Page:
Many colleges and universities have their own design and/or construction standards in place to indicate requirements common to all their facilities. Project-specific conditions may call for a variance that often requires submitting a request to the authority having jurisdiction before making such changes. Some larger colleges and universities may have their own in-house AHJ to provide plans review and inspections, where others may procure these services from the local municipality or state offices. While working with colleges or universities that have buildings on a large contiguous campus and also buildings remote to that main campus, an engineer may find that the requirements spelled out in a campus design standard document are impossible to comply with.
For example, if a university has a campuswide chilled water, hot water or steam system and all buildings are required to have equipment that is based on the use of those systems, obviously that would not apply to a facility that may be built at another site convenient to the operations of that specific building; like a marine science laboratory on the ocean that is associated with a land-locked university. That same marine science building may require all stainless–steel equipment components for equipment exposed to the salt air, where that would not be a typical requirement in the campus standards for a building on the main campus.
CSE: What are some best practices to ensure that such buildings meet and exceed codes and standards?
Fryman: Higher education buildings are of a very wide variety and often have unusual requirements that are outside the typical requirements for an everyday office building. They can range from large indoor sports facilities to high–hazard storage facilities and everything in between. The code enforcement groups that are tasked with ensuring that these buildings will all adequately safeguard the health, safety and welfare of building occupants often have to delve into unfamiliar parts of the relevant codes when confronted with a building type that is atypical.
The best practice that a design team can adopt for every college or university project is to have a meeting with the plan review team of the AHJ’s office during or just after the schematic design phase. This will allow the design team to give the reviewers an idea of what the building components will be and discuss any possible code compliance challenges. This helps to ensure that all parties are on the same page with specific occupancy requirements, accessibility expectations or any other unusual project aspects that warrant up front discussions. This process always makes the design review process go more smoothly and keeps the project on schedule. Multiple iterations of code review and response to comments can potentially add weeks to the schedule.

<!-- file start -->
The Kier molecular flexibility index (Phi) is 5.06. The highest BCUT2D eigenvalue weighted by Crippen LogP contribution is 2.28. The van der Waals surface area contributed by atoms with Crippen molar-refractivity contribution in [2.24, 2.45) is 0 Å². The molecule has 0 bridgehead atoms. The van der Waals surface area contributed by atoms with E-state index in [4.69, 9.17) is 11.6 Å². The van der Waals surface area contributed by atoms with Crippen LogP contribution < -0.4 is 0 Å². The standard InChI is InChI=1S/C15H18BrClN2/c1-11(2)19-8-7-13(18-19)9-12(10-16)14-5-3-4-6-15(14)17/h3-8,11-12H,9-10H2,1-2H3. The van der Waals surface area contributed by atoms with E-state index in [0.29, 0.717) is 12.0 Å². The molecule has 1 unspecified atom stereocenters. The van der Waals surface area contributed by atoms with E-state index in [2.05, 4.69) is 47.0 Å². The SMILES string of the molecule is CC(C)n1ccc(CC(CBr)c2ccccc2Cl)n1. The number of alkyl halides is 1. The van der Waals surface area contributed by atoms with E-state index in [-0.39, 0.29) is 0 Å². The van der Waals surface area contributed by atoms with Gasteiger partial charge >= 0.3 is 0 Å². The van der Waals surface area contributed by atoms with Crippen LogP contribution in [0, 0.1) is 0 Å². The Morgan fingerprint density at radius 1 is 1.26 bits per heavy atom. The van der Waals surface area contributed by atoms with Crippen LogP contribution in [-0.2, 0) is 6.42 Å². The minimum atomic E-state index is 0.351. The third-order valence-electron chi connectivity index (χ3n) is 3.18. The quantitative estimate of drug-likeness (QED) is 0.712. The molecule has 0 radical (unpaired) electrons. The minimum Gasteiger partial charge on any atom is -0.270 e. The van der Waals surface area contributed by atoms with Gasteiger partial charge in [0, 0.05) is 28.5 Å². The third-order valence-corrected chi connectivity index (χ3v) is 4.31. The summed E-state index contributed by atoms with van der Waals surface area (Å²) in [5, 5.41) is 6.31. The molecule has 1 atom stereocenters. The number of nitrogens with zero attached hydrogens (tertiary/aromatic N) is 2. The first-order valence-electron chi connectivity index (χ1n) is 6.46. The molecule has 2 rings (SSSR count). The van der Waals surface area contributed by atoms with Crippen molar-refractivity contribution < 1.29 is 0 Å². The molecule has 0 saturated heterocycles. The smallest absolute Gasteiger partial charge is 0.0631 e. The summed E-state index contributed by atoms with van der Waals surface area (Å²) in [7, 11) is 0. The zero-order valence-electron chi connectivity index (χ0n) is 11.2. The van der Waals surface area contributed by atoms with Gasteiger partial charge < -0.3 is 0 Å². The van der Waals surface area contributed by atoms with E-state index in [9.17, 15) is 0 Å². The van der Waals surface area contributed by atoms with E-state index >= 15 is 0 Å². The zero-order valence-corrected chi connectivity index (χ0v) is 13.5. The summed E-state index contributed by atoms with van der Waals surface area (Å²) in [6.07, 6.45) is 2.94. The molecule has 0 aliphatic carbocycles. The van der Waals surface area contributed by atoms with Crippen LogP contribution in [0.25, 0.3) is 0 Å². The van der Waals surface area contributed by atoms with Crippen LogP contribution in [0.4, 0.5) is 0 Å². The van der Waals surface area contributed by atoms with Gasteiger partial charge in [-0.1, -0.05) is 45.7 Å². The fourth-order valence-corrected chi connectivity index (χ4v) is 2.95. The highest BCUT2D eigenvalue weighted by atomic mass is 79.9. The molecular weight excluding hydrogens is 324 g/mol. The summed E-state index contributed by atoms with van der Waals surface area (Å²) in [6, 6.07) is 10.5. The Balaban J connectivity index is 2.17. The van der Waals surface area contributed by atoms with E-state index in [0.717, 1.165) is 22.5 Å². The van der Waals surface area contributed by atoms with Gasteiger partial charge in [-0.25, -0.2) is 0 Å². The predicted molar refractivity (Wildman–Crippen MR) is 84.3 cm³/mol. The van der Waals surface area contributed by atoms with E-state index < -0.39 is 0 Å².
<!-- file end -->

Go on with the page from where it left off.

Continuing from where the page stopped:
When designing college or university laboratory buildings, it is important during early stages of design to have in-depth conversations with the faculty and lab managers about the specific types and quantities of gases that will be present and how they will be delivered and stored in the spaces. The requirements for compressed air, vacuum, specially treated water, processed chilled water, ventilation needs, power and data requirements and any other system needs must also be determined very early in the design process. The gases could require specific ventilation or purge requirements and all of these decisions can impact the routing of systems that will dictate vertical shaft needs and horizontal routing pathways for systems that will need to be planned for during design.
Piluski: Energy modeling and commissioning are proving to be effective in assuring that owner requirements are met while depicting the accurate performance of a building before it is even fully designed.
CSE: How are codes, standards or guidelines for energy efficiency impacting the design of such projects?
Wegner: Less known resources for energy efficiency include I2SL or International Institute for Sustainable Laboratories and ASHRAE Laboratory Design Guide.
O’Connell: Codes continue to become more stringent overtime, in particular regarding energy conservation. For example, stricter lighting level limitations, additional ventilation air and energy recovery requirements need to be considered when designing MEP systems. In some instances, implementing these code requirements necessitates the need for additional space either in the ceiling cavity or within a mechanical room. Coordinating the space requirement needs early on with the architect is important.